In the ancient world, the Mediterranean coast of Spain was always a prized possession. But it wasn’t until it was absorbed into the Roman Empire that its economic potential was fully exploited. This was a place of mass production, dazzling wealth and, at times, brutal working conditions. In the mines, armies of slaves dug for lead, silver, copper and iron. Both land and sea were exploited for the production of grain, the vine, olive oil and fish sauce.
Given the scale of Hispania’s resources, it’s no wonder Roman civilisation flourished here – and the material remains are both impressive and thickly-strewn. Ingenious engineering projects, grand public monuments and unbridled displays of private wealth are all to be seen: and it’s this inheritance that provides the backbone of our tour.
Three of Hispania’s key cities are on the itinerary: Carthago Nova (modern Cartagena), Saguntum (Sagunto) and Tarraco (Tarragona). At Tarragona, for example, you can trace the circuit of walls built by Gnaeus and Publius Scipio in 218 BC, when they arrived in Spain to threaten Hannibal’s base in the Second Punic War. It’s now the oldest surviving Roman monument outside Italy. Here too is the hilltop circus (seating capacity, 25,000), which embellished the city when it was a provincial capital – as well as the amphitheatre where the Christian bishop Fructuosus was martyred in 259 AD.
We also visit Barcino (Barcelona) – the setting, in 416 AD, of the marriage of the Visigothic king Athaulf to Galla Placidia, sister of the emperor Honorius. It was a deeply symbolic moment, as the western Empire began to fracture into competing “barbarian” kingdoms.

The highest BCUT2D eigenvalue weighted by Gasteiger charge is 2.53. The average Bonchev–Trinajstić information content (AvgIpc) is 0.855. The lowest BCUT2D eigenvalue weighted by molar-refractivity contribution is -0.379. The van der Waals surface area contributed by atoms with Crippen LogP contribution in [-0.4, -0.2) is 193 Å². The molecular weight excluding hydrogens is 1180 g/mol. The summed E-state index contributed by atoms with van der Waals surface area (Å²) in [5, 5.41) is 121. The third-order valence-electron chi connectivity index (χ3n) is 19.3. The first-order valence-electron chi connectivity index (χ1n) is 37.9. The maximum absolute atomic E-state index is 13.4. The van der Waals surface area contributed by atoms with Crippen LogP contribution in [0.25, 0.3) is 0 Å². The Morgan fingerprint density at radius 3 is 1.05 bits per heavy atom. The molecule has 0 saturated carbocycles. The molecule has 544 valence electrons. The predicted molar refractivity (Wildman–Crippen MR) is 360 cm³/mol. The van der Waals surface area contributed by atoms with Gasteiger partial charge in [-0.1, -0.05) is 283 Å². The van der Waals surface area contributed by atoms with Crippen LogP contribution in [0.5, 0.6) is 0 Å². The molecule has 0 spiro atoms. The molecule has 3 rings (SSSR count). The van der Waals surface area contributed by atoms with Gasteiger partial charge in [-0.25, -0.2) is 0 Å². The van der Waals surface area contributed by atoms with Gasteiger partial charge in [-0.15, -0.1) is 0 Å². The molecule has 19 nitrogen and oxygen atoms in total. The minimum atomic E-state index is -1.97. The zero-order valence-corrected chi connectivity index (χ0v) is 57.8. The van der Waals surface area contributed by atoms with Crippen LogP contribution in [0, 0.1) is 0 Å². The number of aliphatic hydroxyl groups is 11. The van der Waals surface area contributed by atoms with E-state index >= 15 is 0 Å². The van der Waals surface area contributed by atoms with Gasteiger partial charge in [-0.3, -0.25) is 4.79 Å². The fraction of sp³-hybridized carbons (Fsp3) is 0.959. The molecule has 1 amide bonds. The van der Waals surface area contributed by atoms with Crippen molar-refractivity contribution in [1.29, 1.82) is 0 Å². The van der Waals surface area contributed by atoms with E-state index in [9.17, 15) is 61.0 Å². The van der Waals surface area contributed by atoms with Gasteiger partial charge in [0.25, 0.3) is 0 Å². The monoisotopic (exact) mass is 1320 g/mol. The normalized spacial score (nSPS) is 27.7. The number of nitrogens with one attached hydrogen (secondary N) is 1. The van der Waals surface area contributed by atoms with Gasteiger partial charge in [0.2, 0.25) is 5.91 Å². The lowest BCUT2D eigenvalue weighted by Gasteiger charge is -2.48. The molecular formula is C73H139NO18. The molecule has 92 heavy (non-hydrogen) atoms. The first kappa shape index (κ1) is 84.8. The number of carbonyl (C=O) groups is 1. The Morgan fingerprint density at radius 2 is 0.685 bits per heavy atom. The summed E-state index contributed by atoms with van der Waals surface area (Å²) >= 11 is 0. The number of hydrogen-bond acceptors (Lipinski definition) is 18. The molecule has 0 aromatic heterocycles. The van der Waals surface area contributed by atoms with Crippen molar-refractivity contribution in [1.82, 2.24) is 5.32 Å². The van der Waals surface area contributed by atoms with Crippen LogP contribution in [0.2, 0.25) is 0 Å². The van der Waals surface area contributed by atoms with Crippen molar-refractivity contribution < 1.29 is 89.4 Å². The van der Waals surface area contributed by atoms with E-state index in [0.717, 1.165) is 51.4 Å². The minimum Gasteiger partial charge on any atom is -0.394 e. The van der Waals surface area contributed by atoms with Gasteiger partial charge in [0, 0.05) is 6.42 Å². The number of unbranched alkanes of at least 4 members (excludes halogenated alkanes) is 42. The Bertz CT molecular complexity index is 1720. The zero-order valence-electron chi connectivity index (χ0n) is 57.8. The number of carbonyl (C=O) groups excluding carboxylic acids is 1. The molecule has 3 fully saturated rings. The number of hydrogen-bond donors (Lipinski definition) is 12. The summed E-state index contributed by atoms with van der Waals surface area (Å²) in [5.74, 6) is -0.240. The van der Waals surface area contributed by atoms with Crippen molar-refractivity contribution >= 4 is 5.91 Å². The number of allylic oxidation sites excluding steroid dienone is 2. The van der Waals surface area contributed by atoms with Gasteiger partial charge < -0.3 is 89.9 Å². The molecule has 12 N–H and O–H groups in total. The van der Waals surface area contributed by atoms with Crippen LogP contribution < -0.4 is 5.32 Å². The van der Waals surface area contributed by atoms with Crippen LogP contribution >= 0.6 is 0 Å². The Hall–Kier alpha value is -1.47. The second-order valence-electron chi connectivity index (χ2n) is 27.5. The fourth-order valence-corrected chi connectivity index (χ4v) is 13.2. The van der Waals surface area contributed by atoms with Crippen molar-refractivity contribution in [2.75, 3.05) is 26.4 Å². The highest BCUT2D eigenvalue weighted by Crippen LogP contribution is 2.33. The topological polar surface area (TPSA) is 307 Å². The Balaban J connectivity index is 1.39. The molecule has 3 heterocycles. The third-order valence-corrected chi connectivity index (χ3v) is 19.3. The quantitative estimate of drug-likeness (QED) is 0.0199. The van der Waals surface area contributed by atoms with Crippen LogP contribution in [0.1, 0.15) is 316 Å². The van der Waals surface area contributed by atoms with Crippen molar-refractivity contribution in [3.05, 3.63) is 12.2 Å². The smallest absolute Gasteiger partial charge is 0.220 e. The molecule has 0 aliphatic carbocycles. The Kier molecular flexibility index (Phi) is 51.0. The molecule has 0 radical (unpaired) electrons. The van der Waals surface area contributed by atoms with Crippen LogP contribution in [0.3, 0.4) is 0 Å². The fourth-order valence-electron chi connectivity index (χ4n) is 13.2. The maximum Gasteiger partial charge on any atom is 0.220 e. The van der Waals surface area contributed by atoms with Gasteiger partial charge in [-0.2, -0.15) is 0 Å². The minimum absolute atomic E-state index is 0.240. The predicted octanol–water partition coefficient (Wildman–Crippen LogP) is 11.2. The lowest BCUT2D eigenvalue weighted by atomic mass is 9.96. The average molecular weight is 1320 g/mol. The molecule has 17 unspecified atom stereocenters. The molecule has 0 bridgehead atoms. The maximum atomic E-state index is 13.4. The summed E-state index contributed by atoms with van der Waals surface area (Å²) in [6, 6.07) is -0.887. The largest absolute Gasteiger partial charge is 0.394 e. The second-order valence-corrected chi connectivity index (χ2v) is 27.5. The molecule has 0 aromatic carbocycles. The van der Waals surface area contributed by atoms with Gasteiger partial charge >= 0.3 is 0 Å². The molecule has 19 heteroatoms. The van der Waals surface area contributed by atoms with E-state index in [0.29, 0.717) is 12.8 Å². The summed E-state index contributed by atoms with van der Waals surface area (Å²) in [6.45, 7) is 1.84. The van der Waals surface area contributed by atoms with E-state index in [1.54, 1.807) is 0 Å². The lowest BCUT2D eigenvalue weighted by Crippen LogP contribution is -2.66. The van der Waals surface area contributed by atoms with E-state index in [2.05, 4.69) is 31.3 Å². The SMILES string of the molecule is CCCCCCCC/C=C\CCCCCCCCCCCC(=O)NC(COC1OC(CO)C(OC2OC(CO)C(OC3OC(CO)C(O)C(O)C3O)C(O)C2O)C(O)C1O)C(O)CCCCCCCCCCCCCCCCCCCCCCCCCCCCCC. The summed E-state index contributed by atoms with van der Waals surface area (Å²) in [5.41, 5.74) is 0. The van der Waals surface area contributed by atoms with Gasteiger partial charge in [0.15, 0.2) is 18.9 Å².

Together the region’s monuments and museums make a fascinating ensemble, and provide the backdrop for many dramatic stories: of the titanic struggle between Rome and Carthage; of Publius Scipio’s brilliant victory at Ilipa; of the rise of Christianity; of the strange death of the Western Empire in the fifth century ad. In many respects, the entire trajectory of Rome’s imperial history can be followed here, from triumph to collapse. Add in the region’s vibrant modern culture – and its mouth-watering cuisine – and you’ve got the makings of a memorable tour.
Fly at c. 4.00pm from London Gatwick to Alicante (British Airways). Drive to Cartagena for the first of two nights, arriving at c. 10.00pm.
Cartagena. Visit the hilltop sites of the Punic and Roman city, starting with the restored Roman theatre and its accompanying museum, designed by Rafael Moneo, before continuing to the Casa de la Fortuna, an aristocratic residence with beautiful murals and mosaics. In the area of the Roman forum the earlier remains of Carthaginian walls are one of the few Punic monuments in the Iberian peninsula, while excavations of the Roman forum revealed streets, a bath-house and a courtyard building, possibly religious.
Cartagena, Valencia. The Museum of Subaquatic Archaeology explores the maritime history of the Mediterranean and includes a replica of a Phoenician trading ship. The city’s Archaeological Museum has a rich collection of Carthaginian and Roman artefacts. Drive in the afternoon to Valencia (c. 4 hours including a stop). Overnight in Valencia.